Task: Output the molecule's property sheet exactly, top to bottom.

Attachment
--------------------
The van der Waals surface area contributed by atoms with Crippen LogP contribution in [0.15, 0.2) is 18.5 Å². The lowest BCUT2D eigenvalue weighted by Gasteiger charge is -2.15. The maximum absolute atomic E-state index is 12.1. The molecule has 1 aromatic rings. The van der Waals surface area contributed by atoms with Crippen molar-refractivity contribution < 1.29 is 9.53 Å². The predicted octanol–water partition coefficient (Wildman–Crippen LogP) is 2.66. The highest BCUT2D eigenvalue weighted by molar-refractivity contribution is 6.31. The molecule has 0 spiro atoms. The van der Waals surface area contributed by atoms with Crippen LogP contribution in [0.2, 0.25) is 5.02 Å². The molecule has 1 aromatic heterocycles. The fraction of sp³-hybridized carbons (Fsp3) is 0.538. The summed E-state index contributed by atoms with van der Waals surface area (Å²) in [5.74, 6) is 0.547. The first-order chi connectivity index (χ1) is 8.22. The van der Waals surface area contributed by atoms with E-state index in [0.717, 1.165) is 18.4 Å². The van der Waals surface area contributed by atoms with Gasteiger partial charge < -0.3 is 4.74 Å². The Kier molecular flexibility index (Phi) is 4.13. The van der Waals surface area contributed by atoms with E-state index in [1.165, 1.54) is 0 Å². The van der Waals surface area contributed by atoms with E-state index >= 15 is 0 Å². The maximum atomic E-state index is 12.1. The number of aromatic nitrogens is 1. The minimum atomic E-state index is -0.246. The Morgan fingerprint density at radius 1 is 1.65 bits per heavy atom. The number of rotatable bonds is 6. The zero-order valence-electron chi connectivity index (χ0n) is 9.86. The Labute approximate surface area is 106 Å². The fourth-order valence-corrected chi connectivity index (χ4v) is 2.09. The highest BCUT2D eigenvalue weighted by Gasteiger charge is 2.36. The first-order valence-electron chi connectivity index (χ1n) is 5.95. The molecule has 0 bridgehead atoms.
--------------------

The van der Waals surface area contributed by atoms with Crippen LogP contribution in [0.15, 0.2) is 18.5 Å². The lowest BCUT2D eigenvalue weighted by Gasteiger charge is -2.15. The maximum absolute atomic E-state index is 12.1. The molecule has 1 aromatic rings. The van der Waals surface area contributed by atoms with Crippen molar-refractivity contribution < 1.29 is 9.53 Å². The predicted octanol–water partition coefficient (Wildman–Crippen LogP) is 2.66. The highest BCUT2D eigenvalue weighted by molar-refractivity contribution is 6.31. The molecule has 0 spiro atoms. The van der Waals surface area contributed by atoms with Crippen LogP contribution in [0.2, 0.25) is 5.02 Å². The molecule has 1 aromatic heterocycles. The fraction of sp³-hybridized carbons (Fsp3) is 0.538. The summed E-state index contributed by atoms with van der Waals surface area (Å²) in [5.74, 6) is 0.547. The first-order chi connectivity index (χ1) is 8.22. The van der Waals surface area contributed by atoms with E-state index in [0.717, 1.165) is 18.4 Å². The van der Waals surface area contributed by atoms with Gasteiger partial charge < -0.3 is 4.74 Å². The Kier molecular flexibility index (Phi) is 4.13. The van der Waals surface area contributed by atoms with E-state index in [1.165, 1.54) is 0 Å². The van der Waals surface area contributed by atoms with E-state index >= 15 is 0 Å². The maximum atomic E-state index is 12.1. The number of aromatic nitrogens is 1. The minimum atomic E-state index is -0.246. The Morgan fingerprint density at radius 1 is 1.65 bits per heavy atom. The number of rotatable bonds is 6. The zero-order valence-electron chi connectivity index (χ0n) is 9.86. The Labute approximate surface area is 106 Å². The fourth-order valence-corrected chi connectivity index (χ4v) is 2.09. The highest BCUT2D eigenvalue weighted by Gasteiger charge is 2.36. The first-order valence-electron chi connectivity index (χ1n) is 5.95. The molecule has 0 bridgehead atoms.